1. Myristicaceae R.Br.

    1. This family is accepted.

[FTEA]

Myristicaceae, Bernard Verdcourt. Flora of Tropical East Africa. 1997

Habit
Trees or very occasionally lianes, dioecious or rarely monoecious, frequently aromatic, evergreen or rarely deciduous (some Virola species)
Leaves
Leaves alternate, entire, pinnately nerved, sometimes with gland dots; stipules absent
Inflorescences
Inflorescences axillary or extra-axillary, rarely terminal, capitate, umbellate, fascicled or racemose, the partial inflorescences in fairly lax to dense panicles or compound heads; bracts often present, usually deciduous; bracteoles mostly absent
Flowers
Flowers with perianth infundibuliform, campanulate, urceolate or patelliform with (2–)3–4(–5) valvate lobes Female flowers: ovary 1-locular, superior, usually sessile; style very small or absent; stigmas 2, indistinct, ± joined; ovule 1, usually anatropous Male flowers: stamens 2–30(–40); filaments joined into a column; anthers adnate to the column, arranged in a ring, free, or fused into a globular mass, 2-thecous, muticous or slightly apiculate, dehiscing by longitudinal slits; rudimentary ovary absent
Male
Male flowers: stamens 2–30(–40); filaments joined into a column; anthers adnate to the column, arranged in a ring, free, or fused into a globular mass, 2-thecous, muticous or slightly apiculate, dehiscing by longitudinal slits; rudimentary ovary absent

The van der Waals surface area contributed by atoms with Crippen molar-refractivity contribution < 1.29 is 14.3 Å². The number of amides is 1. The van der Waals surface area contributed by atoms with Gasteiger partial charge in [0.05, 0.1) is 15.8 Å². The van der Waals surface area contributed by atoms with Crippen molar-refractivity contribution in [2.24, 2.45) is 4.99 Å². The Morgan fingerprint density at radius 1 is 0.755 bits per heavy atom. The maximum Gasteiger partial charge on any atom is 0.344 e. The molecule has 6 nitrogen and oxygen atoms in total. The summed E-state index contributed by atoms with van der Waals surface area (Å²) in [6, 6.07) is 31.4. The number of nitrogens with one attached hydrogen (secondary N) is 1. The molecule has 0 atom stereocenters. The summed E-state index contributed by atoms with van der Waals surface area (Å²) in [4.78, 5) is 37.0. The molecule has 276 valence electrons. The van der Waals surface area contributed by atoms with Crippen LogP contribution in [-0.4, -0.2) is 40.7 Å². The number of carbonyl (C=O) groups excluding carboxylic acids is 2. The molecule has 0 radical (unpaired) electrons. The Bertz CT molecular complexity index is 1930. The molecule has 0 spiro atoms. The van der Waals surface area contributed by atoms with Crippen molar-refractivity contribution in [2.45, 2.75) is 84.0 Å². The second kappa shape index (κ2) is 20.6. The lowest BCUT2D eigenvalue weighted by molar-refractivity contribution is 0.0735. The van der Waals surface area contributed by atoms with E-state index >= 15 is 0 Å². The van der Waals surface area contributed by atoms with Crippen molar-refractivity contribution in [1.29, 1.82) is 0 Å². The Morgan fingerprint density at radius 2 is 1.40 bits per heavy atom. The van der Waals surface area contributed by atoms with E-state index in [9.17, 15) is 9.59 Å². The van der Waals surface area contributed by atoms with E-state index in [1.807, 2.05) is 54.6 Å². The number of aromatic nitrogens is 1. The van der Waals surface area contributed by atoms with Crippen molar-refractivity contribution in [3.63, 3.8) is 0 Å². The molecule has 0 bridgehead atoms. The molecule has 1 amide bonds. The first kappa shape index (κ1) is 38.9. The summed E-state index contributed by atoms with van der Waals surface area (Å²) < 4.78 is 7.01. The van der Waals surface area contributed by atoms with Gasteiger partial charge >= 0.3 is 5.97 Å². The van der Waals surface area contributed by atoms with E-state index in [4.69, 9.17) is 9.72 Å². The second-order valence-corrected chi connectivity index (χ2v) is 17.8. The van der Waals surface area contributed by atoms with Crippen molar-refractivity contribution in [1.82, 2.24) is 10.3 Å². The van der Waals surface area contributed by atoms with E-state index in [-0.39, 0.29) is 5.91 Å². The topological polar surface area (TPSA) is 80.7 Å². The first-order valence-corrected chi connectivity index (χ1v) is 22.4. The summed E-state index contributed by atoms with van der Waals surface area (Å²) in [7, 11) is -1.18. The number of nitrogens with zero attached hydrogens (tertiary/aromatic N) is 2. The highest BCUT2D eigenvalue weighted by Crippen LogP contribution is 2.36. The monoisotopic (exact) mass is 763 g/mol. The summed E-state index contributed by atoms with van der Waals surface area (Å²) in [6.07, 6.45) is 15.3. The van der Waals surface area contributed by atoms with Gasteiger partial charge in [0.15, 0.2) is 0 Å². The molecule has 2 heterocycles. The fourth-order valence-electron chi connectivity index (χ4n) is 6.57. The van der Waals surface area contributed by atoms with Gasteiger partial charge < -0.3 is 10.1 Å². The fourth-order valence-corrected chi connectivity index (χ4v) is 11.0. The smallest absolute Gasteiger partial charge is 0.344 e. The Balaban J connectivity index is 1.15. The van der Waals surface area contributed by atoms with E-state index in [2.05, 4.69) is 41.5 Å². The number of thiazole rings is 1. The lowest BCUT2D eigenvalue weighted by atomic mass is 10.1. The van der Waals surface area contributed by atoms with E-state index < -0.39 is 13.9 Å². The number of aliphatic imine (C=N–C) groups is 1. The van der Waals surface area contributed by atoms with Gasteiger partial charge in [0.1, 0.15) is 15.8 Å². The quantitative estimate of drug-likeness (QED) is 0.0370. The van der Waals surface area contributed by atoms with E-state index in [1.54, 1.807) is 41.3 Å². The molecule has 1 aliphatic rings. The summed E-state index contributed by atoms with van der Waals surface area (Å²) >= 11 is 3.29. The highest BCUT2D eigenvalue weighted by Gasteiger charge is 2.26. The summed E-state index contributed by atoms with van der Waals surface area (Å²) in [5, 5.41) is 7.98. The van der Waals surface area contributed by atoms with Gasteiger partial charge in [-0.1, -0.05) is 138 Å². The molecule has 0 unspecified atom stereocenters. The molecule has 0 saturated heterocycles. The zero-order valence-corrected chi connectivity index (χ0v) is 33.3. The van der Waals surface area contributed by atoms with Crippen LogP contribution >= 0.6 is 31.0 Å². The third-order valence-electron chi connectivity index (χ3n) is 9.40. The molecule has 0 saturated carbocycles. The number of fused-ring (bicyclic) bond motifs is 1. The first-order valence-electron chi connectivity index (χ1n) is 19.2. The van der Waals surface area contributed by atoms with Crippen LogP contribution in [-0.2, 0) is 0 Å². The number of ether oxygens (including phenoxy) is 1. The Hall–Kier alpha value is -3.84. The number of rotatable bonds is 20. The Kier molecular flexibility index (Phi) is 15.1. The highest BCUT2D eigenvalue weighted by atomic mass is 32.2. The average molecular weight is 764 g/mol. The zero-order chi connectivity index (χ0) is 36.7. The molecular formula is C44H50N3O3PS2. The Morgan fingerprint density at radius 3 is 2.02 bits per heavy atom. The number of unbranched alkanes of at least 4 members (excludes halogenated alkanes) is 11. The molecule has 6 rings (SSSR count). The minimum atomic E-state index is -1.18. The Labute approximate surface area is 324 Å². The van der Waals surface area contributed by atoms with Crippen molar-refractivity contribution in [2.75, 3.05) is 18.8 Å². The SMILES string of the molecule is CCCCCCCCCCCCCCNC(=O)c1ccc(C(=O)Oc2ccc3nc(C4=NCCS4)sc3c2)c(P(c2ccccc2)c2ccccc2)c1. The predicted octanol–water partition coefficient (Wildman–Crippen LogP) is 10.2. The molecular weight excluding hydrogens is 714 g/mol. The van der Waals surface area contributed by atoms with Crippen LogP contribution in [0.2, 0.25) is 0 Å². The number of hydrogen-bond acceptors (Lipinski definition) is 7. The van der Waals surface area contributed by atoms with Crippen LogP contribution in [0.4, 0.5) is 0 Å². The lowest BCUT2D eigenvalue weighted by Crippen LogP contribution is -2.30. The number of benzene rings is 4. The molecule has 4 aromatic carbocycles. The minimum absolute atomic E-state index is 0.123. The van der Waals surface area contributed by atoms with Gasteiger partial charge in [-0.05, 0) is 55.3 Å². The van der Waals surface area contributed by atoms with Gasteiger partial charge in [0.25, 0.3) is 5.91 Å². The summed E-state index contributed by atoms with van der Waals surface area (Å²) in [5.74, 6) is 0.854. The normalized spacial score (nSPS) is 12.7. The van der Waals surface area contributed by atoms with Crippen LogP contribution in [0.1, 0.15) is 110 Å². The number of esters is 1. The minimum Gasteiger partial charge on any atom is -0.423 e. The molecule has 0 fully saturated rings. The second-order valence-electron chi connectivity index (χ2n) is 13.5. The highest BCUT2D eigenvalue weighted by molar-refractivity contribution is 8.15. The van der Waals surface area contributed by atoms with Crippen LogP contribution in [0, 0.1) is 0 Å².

Female
Female flowers: ovary 1-locular, superior, usually sessile; style very small or absent; stigmas 2, indistinct, ± joined; ovule 1, usually anatropous
Fruits
Fruits with fleshy or leathery pericarp, mostly dehiscent into 2 valves
Seeds
Seeds with a thin or fleshy often highly coloured entire, lobed or laciniate aril; testa usually in 3 layers, the outer membranous or fleshy, the middle one woody, the inner one membranous and usually intruding into the folds of the endosperm; endosperm abundant, entire or ruminate, very oily; embryo very small, with basal suberect, spreading or connate cotyledons